Perfectionists need not apply

There seems to be a constant conflict between the time it takes to write well-organised code, and the time available to deliver the product. On top of that, managers often praise quick and dirty solutions over carefully written code.

It gets the job done … until the next flood. Photo: PxHere

According to StackOverflow survey,1 one in four developers listed Lack of support from management as one of the greatest challenges to productivity. Looking at various online comunities it’s relatively common for developers to complain how management doesn’t give them enough time to produce quality solutions, and how their colleagues get praised for quick and dirty solutions, at the cost of unmaintainable code or inefficient products. It seems maintainable codebase and long-term stability mean nothing to managers.

Luckily, the world isn’t so black and white; after years of complaining of these things myself, and as I got more senior roles, it slowly started making sense: it’s all about balance.

Balance: the developer side

As a developer, I always looked at code as something durable, something lasting. My job, I thought, was to take a problem, and find a solution so others won’t have to bother with the same problem ever again (except, maybe, to improve on my solution). I’ve made sure my solution was thoroughly tested, I’ve pushed it to the client, and … it never made it to production. Turns out the client decided they didn’t like that approach and opted for something else.

That didn’t happen too often, but it did happen often enough to receive a memo about delivering products on time, and to have a serious talk with my supervisor. Eventually, I learned to deliver my code faster and to give better time estimates so I could meet deadlines with my development process. In a large corporate environment, that would probably be the peak before my career hits a dead end.

Balance: the supervisor side

Luckily, in a relatively small environment I had the opportunity (or rather, I was expected) to take on more and more responsibilities due to my job tenure. Through communicating directly with clients, providing estimates, and seeking compromise regarding price, something became apparent: not all problems & specifications are created equal.

Often clients just want to try how the flow they imagined would work in practice, so they can decide about using it. Other times they aren’t exactly thrilled with the solution they have, but they still want you to start implementing it in case they don’t come up with something better - that way, at least they’ll have it up & running sooner. And there’s a good chance something they need for this year’s summer promo (and they swear will be used for all their future promos) actually won’t be touched ever again.

A can of beans will outlast your code

Most code written today is meant to be consumed within 2 years - that’s less than the shelf life of canned beans (3 - 5 years). After that time, companies start working on redesigning user-facing software and implementing significant UX changes. While that doesn’t necessarily mean your code will be affected by those changes, user-facing software is where clients get the most involved, where long-term benefits are hard to see, and where you’re the most likely to get yelled at for wasting time.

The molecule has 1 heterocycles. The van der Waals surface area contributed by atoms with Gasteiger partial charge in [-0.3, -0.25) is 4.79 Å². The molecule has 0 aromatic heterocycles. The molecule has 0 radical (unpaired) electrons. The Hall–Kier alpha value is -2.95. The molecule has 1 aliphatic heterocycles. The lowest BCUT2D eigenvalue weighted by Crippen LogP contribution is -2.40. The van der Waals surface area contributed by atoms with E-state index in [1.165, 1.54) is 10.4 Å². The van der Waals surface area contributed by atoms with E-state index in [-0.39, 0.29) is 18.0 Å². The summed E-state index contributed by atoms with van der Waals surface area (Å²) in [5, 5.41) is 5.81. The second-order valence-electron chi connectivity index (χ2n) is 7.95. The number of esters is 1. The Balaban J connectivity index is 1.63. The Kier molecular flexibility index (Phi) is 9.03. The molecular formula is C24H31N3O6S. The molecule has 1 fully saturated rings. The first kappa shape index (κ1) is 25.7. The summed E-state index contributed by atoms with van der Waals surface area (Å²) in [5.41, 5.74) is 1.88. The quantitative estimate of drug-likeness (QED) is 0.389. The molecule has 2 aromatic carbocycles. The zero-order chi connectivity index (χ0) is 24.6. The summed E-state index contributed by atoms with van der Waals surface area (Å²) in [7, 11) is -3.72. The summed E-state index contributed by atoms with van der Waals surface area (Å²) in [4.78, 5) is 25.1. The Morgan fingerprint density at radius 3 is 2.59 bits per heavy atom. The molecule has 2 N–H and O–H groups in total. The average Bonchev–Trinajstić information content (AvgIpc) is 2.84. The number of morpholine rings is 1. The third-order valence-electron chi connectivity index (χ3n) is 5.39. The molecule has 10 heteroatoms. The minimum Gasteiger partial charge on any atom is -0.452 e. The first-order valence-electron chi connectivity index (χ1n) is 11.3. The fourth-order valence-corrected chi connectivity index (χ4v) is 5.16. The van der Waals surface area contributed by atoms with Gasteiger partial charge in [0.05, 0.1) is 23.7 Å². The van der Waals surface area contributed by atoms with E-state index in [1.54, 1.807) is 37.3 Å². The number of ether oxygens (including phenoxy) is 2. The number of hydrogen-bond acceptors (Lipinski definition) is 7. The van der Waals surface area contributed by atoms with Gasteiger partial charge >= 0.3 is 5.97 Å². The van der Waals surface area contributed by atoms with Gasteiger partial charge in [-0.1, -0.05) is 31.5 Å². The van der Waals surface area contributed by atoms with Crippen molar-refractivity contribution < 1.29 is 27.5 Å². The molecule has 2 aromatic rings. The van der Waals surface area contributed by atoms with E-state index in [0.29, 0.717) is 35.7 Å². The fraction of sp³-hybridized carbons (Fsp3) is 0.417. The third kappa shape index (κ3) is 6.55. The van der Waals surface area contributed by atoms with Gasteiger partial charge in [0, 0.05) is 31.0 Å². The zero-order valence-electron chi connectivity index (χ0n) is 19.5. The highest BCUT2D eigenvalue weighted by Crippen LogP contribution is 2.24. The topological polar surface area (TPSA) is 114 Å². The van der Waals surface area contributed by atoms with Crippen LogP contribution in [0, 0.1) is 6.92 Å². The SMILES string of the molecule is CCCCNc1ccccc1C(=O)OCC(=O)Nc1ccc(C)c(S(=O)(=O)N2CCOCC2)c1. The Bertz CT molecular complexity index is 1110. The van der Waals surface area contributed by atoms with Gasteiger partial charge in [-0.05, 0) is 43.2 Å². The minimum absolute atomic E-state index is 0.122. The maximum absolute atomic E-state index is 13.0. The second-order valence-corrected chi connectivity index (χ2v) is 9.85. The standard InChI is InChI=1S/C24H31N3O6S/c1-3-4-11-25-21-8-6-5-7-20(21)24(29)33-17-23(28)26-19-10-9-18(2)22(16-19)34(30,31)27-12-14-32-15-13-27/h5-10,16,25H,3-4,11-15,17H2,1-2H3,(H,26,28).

Trying to find the balance Photo: Pixabay

Coming together

Everyone has their job to do. Managers need to ensure products are delivered on time, within client specifications and budget. Developers have to do their best to prevent bugs and unnecessary expenses. And it’s important both sides are aware of that.

As a manager

Someone who worked with a client, listened to their plans and ideas, and who has seen how they react to different suggestions, will subconsciously pick a lot of details between the lines and from their body language. To you, it may be perfectly clear something is only an idea client wants to try out quickly rather than a lasting solution. Still, a developer will never figure that out from a “high” ticket priority.

Pay attention to such details, and include them in the specification, so developers know when a simple mock-up solution is enough as it’ll be removed next month anyway. They can’t know something if it’s not in specification, and they’ll try to deliver a quality solution unelss they know client is only paying for a temporary fix.

As a developer

Managers can only understand the benefits of clean and reliable source code as long as those benefits are evident, and they get numbers to back that up. A good way to achieve that is by establishing code ownership and clearly marking code owner on each issue. Track how long it takes everyone to fix their own bugs, and hopefully, it will show that your best practices result in spending less time on fixes and bugs.

Managers can’t just know what information you need for efficient work either, so ask them about details. Don’t try to deliver a perfect solution unless you’re sure a perfect solution is what they need. And learn the difference between “This absolutely needs to be perfect” and “I expect perfection every time”.

As it turns out, most of the time, perfectionists need not apply.